At Salon 94’s booth at Frieze, the artist Liz Cohen is showing a work that would have fit in just as nicely at the New York International Auto Show. For the last 10 years, she’s been converting a Trabant–the most common car in the Eastern Bloc during the Cold War–into a Chevy El Camino, in Ms. Cohen’s words, “the all-American car.”
“It’s a family car, it’s a truck, it’s a race car, all at the same time,” she said, standing in front of her creation at the opening day of the fair on Thursday. The hood of the car belongs to the Trabant, but it begins a weird sculptural concoction as the back end is connected by a long, exposed chassis that is powered by hydraulics. She’s apprenticed in auto shops and worked on the car all across the country, in Oakland, Scottsdale and Detroit–“the Land of GM,” she said–where she finished building it.
At Frieze, where the car is for sale for $250,000, she was explaining how it works to a group of Deutsche Bank executives, who stood in a half circle in suits with contemplative frowns (it really did feel like an auto show at that moment), and Sandy Heller, Roman Abramovich’s art adviser.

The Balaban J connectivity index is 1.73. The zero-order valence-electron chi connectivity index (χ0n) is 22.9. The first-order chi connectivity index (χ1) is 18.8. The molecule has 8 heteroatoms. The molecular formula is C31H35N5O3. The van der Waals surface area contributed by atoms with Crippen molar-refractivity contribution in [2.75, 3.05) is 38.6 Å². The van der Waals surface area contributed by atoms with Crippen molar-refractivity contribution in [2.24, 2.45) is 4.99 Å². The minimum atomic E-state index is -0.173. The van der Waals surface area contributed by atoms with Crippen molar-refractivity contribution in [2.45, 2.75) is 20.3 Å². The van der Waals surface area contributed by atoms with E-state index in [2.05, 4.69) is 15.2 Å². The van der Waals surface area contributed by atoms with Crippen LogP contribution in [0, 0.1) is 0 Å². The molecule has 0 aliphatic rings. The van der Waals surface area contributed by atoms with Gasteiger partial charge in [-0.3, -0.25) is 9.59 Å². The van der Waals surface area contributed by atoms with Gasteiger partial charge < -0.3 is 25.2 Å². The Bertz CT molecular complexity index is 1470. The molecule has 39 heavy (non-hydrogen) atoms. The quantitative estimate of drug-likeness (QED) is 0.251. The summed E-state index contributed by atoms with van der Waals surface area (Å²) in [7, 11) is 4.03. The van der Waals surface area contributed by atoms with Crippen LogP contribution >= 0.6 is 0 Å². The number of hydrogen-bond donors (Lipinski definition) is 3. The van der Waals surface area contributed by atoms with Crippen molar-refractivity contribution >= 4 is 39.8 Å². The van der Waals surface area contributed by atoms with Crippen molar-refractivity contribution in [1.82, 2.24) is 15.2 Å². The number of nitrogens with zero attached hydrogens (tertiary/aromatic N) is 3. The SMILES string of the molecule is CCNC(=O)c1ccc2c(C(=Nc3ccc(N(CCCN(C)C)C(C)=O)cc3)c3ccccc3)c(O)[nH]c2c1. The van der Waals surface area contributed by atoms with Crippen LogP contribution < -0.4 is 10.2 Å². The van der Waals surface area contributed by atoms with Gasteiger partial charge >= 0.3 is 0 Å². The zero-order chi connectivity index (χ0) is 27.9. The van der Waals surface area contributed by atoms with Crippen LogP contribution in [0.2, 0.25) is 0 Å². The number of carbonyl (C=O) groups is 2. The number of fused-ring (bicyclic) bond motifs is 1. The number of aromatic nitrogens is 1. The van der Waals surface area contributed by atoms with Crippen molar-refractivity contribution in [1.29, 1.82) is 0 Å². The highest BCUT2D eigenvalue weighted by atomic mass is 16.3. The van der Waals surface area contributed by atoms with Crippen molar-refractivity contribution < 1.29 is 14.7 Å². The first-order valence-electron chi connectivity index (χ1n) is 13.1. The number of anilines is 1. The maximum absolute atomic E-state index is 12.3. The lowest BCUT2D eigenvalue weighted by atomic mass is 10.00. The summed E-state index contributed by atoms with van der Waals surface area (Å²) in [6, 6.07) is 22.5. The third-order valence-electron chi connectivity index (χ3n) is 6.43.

“I took out the Trabant’s engine with a Chevy small block,” Ms. Cohen, who is small and softspoken, said. “A V8. It’s much more powerful. I needed to build a chassis to support the engine and the car went from being front wheel drive to rear wheel drive. I needed the length of the car to go from Trabant length to El Camino length. I needed something to power that transformation. Since the car was coming to this country as an immigrant, I wanted to pick an immigrant sub-culture in terms of customizing the car. So I chose low riding.”
One of the suits said very earnestly in a heavy German accent: “You really pimped this ride.”
“What exactly does this car do?” someone else cut in.
“It drives. I was just in Marfa and I drove it to the Mexican border. I drove it for about 60 miles and it went about 60 miles an hour. Here, I’ll make it smaller and bigger for you.”
She got in and turned a switch, which compressed the chassis connecting the front and back end. The car went from El Camino length, to looking like a regular old Trabant. Then, she stuck her hand out the window and clutched the roof as she turned another switch. The Trabant started jumping up and down like a galloping horse on its hydraulic system. The Germans applauded.
Mr. Heller was looking on with a big grin. He gestured to a John Chamberlain sculpture, sitting next to the car in Salon 94’s booth, a small crumbled work made of car scrap metal.
“If I drove that thing, it would look more like that,” he said.